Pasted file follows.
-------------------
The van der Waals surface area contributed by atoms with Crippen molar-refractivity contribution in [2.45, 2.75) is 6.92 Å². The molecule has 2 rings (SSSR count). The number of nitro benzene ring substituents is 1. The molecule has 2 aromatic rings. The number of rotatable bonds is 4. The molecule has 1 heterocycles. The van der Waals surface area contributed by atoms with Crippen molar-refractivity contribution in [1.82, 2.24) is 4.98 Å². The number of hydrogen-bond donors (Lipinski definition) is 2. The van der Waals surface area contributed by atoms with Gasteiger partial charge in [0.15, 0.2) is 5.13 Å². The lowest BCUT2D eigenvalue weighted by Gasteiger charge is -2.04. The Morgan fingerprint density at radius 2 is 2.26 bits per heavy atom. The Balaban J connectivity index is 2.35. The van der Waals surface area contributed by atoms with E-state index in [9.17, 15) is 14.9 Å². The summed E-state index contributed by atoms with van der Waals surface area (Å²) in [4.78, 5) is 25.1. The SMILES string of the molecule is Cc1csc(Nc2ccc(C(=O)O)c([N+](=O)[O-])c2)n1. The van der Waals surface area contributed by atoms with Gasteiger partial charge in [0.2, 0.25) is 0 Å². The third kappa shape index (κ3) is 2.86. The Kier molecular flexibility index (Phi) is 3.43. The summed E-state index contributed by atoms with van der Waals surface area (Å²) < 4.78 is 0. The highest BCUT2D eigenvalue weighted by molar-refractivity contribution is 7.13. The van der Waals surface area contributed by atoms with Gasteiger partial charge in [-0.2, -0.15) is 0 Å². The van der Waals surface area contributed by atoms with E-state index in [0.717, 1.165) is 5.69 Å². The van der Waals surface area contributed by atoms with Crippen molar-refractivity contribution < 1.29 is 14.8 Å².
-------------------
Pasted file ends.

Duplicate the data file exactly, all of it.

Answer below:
The van der Waals surface area contributed by atoms with Crippen molar-refractivity contribution in [2.45, 2.75) is 6.92 Å². The molecule has 2 rings (SSSR count). The number of nitro benzene ring substituents is 1. The molecule has 2 aromatic rings. The number of rotatable bonds is 4. The molecule has 1 heterocycles. The van der Waals surface area contributed by atoms with Crippen molar-refractivity contribution in [1.82, 2.24) is 4.98 Å². The number of hydrogen-bond donors (Lipinski definition) is 2. The van der Waals surface area contributed by atoms with Gasteiger partial charge in [0.15, 0.2) is 5.13 Å². The lowest BCUT2D eigenvalue weighted by Gasteiger charge is -2.04. The Morgan fingerprint density at radius 2 is 2.26 bits per heavy atom. The Balaban J connectivity index is 2.35. The van der Waals surface area contributed by atoms with E-state index in [9.17, 15) is 14.9 Å². The summed E-state index contributed by atoms with van der Waals surface area (Å²) in [4.78, 5) is 25.1. The SMILES string of the molecule is Cc1csc(Nc2ccc(C(=O)O)c([N+](=O)[O-])c2)n1. The van der Waals surface area contributed by atoms with Gasteiger partial charge in [0.2, 0.25) is 0 Å². The third kappa shape index (κ3) is 2.86. The Kier molecular flexibility index (Phi) is 3.43. The summed E-state index contributed by atoms with van der Waals surface area (Å²) < 4.78 is 0. The highest BCUT2D eigenvalue weighted by molar-refractivity contribution is 7.13. The van der Waals surface area contributed by atoms with Gasteiger partial charge in [-0.2, -0.15) is 0 Å². The van der Waals surface area contributed by atoms with E-state index in [0.717, 1.165) is 5.69 Å². The van der Waals surface area contributed by atoms with Crippen molar-refractivity contribution < 1.29 is 14.8 Å².